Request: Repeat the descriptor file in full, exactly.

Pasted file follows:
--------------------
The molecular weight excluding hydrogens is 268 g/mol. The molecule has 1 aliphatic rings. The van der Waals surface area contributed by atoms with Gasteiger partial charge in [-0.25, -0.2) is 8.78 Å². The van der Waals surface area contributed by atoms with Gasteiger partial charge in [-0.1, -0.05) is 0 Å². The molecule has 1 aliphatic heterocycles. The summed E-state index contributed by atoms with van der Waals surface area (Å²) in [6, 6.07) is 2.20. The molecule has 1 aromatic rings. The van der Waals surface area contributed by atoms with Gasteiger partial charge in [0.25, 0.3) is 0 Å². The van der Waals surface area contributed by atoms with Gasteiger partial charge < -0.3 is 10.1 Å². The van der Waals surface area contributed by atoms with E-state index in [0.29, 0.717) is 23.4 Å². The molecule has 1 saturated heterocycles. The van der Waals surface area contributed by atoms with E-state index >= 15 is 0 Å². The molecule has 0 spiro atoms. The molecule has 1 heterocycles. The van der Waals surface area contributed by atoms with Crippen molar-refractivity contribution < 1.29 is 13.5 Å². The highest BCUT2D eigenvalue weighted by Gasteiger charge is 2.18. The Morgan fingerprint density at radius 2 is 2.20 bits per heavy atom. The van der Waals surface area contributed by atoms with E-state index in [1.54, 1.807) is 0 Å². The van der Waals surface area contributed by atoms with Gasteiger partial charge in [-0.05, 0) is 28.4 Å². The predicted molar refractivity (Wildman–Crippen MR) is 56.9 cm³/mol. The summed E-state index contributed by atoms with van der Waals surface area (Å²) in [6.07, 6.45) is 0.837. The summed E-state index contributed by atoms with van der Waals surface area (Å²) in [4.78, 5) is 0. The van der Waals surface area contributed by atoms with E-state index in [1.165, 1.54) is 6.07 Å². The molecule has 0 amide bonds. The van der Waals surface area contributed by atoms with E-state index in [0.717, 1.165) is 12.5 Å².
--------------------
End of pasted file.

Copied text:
The molecular weight excluding hydrogens is 268 g/mol. The molecule has 1 aliphatic rings. The van der Waals surface area contributed by atoms with Gasteiger partial charge in [-0.25, -0.2) is 8.78 Å². The van der Waals surface area contributed by atoms with Gasteiger partial charge in [-0.1, -0.05) is 0 Å². The molecule has 1 aliphatic heterocycles. The summed E-state index contributed by atoms with van der Waals surface area (Å²) in [6, 6.07) is 2.20. The molecule has 1 aromatic rings. The van der Waals surface area contributed by atoms with Gasteiger partial charge in [0.25, 0.3) is 0 Å². The van der Waals surface area contributed by atoms with Gasteiger partial charge < -0.3 is 10.1 Å². The van der Waals surface area contributed by atoms with E-state index in [0.29, 0.717) is 23.4 Å². The molecule has 1 saturated heterocycles. The van der Waals surface area contributed by atoms with E-state index >= 15 is 0 Å². The molecule has 0 spiro atoms. The molecule has 1 heterocycles. The van der Waals surface area contributed by atoms with Crippen molar-refractivity contribution < 1.29 is 13.5 Å². The highest BCUT2D eigenvalue weighted by Gasteiger charge is 2.18. The Morgan fingerprint density at radius 2 is 2.20 bits per heavy atom. The van der Waals surface area contributed by atoms with E-state index in [1.54, 1.807) is 0 Å². The van der Waals surface area contributed by atoms with Gasteiger partial charge in [-0.05, 0) is 28.4 Å². The predicted molar refractivity (Wildman–Crippen MR) is 56.9 cm³/mol. The summed E-state index contributed by atoms with van der Waals surface area (Å²) in [6.07, 6.45) is 0.837. The summed E-state index contributed by atoms with van der Waals surface area (Å²) in [4.78, 5) is 0. The van der Waals surface area contributed by atoms with E-state index in [1.165, 1.54) is 6.07 Å². The molecule has 0 amide bonds. The van der Waals surface area contributed by atoms with E-state index in [0.717, 1.165) is 12.5 Å².